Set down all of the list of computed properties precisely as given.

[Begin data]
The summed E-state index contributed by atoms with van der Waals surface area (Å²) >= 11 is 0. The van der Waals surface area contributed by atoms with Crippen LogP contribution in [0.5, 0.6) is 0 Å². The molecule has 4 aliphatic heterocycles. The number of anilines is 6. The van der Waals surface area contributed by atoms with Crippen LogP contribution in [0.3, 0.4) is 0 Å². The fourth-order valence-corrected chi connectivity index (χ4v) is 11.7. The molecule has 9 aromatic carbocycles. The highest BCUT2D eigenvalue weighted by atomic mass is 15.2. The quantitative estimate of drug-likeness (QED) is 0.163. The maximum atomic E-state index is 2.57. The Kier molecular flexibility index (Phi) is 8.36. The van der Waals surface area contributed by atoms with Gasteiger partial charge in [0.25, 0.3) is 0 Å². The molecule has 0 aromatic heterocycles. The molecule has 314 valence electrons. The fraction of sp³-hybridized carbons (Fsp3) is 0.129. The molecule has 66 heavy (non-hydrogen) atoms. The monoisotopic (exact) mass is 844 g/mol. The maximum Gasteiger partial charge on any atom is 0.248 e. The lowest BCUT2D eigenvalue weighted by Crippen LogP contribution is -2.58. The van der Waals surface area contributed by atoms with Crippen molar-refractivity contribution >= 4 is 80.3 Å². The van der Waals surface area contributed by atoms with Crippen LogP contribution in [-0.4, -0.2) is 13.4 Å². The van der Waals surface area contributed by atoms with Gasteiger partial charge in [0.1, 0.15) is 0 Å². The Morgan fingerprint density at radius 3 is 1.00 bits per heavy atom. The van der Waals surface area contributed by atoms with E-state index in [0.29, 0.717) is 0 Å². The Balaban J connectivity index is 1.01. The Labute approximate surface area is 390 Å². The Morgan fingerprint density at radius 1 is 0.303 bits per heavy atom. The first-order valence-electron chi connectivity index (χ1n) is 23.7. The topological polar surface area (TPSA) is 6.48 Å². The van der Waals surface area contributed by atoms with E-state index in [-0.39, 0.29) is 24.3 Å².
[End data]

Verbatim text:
The summed E-state index contributed by atoms with van der Waals surface area (Å²) >= 11 is 0. The van der Waals surface area contributed by atoms with Crippen LogP contribution in [0.5, 0.6) is 0 Å². The molecule has 4 aliphatic heterocycles. The number of anilines is 6. The van der Waals surface area contributed by atoms with Crippen LogP contribution in [0.3, 0.4) is 0 Å². The fourth-order valence-corrected chi connectivity index (χ4v) is 11.7. The molecule has 9 aromatic carbocycles. The highest BCUT2D eigenvalue weighted by atomic mass is 15.2. The quantitative estimate of drug-likeness (QED) is 0.163. The maximum atomic E-state index is 2.57. The Kier molecular flexibility index (Phi) is 8.36. The van der Waals surface area contributed by atoms with Gasteiger partial charge in [0.25, 0.3) is 0 Å². The molecule has 0 aromatic heterocycles. The molecule has 314 valence electrons. The fraction of sp³-hybridized carbons (Fsp3) is 0.129. The molecule has 66 heavy (non-hydrogen) atoms. The monoisotopic (exact) mass is 844 g/mol. The maximum Gasteiger partial charge on any atom is 0.248 e. The lowest BCUT2D eigenvalue weighted by Crippen LogP contribution is -2.58. The van der Waals surface area contributed by atoms with Crippen molar-refractivity contribution >= 4 is 80.3 Å². The van der Waals surface area contributed by atoms with Crippen LogP contribution in [-0.4, -0.2) is 13.4 Å². The van der Waals surface area contributed by atoms with Gasteiger partial charge in [0.1, 0.15) is 0 Å². The Morgan fingerprint density at radius 3 is 1.00 bits per heavy atom. The van der Waals surface area contributed by atoms with E-state index in [0.29, 0.717) is 0 Å². The Balaban J connectivity index is 1.01. The Labute approximate surface area is 390 Å². The Morgan fingerprint density at radius 1 is 0.303 bits per heavy atom. The first-order valence-electron chi connectivity index (χ1n) is 23.7. The topological polar surface area (TPSA) is 6.48 Å². The van der Waals surface area contributed by atoms with E-state index in [-0.39, 0.29) is 24.3 Å².